Citipati likely ate both plants and animals. They helped to solidify the link between birds and dinosaurs, as many skeletons have been discovered in a “brooding” position, sitting atop a nest with arms spread around it, a behavior that is found in modern birds. The arms, likely covered in feathers, would protect and hide the eggs in the nest.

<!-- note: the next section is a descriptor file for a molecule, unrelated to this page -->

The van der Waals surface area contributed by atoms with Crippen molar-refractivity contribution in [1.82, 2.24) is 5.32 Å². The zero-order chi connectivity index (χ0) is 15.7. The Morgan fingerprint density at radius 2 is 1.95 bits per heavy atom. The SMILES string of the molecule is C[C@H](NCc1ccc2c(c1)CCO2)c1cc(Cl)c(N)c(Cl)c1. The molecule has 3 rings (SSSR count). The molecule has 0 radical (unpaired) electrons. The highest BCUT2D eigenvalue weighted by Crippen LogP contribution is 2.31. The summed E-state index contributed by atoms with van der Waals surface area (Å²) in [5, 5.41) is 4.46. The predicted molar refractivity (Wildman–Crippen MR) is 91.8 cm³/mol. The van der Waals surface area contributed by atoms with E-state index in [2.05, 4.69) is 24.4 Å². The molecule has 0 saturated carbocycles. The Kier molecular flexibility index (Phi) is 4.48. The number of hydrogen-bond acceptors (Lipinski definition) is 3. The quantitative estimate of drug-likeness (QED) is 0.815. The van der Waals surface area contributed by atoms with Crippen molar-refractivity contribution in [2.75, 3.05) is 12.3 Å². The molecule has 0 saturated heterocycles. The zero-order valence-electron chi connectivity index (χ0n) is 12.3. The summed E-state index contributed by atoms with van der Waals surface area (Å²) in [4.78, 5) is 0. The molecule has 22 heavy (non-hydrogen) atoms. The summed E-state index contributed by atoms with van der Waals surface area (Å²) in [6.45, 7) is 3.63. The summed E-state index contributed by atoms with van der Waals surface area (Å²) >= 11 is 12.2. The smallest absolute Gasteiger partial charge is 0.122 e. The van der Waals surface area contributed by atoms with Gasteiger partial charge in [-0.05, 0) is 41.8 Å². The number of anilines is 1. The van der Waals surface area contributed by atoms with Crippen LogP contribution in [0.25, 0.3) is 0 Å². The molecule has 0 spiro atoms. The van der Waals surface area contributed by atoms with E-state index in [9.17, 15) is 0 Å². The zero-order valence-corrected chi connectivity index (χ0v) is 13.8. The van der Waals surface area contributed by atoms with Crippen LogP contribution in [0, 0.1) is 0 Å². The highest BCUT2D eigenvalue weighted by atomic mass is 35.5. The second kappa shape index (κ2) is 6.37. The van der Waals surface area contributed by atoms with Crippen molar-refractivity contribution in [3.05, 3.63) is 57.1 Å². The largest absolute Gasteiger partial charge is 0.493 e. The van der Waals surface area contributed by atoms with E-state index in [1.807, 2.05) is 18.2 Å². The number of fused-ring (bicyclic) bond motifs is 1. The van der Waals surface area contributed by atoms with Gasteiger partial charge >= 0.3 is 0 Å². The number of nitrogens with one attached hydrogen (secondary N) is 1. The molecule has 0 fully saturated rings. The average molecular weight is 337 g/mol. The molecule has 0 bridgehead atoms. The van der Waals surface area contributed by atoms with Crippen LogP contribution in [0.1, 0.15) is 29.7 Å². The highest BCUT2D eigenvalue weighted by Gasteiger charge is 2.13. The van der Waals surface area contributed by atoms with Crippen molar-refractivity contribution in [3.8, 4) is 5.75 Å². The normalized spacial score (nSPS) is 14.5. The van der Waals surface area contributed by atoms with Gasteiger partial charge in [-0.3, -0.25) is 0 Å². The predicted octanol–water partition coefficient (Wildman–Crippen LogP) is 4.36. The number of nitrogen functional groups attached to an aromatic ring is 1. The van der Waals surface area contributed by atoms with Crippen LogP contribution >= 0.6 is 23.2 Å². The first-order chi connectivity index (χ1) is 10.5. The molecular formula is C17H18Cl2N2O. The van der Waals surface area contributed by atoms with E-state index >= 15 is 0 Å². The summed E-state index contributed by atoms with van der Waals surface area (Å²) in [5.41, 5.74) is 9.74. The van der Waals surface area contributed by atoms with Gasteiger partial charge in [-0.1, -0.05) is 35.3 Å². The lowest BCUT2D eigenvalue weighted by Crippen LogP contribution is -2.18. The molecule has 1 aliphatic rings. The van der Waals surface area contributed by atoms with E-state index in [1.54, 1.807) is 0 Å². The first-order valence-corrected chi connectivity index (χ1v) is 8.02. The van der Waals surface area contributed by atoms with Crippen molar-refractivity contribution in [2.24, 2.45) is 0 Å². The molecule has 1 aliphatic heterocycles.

While Citipati and other oviraptorids may indeed have eaten other dinosaurs’ eggs, the original association with egg stealing was due to a misunderstanding. Initial remains of Oviraptor were found with eggs near Protoceratops, an early ceratopsian. The eggs were believed to belong to Protoceratops, but later fossilized embryos of Citipati found inside fossil eggs showed that the original eggs probably belonged to Oviraptor, not Protoceratops.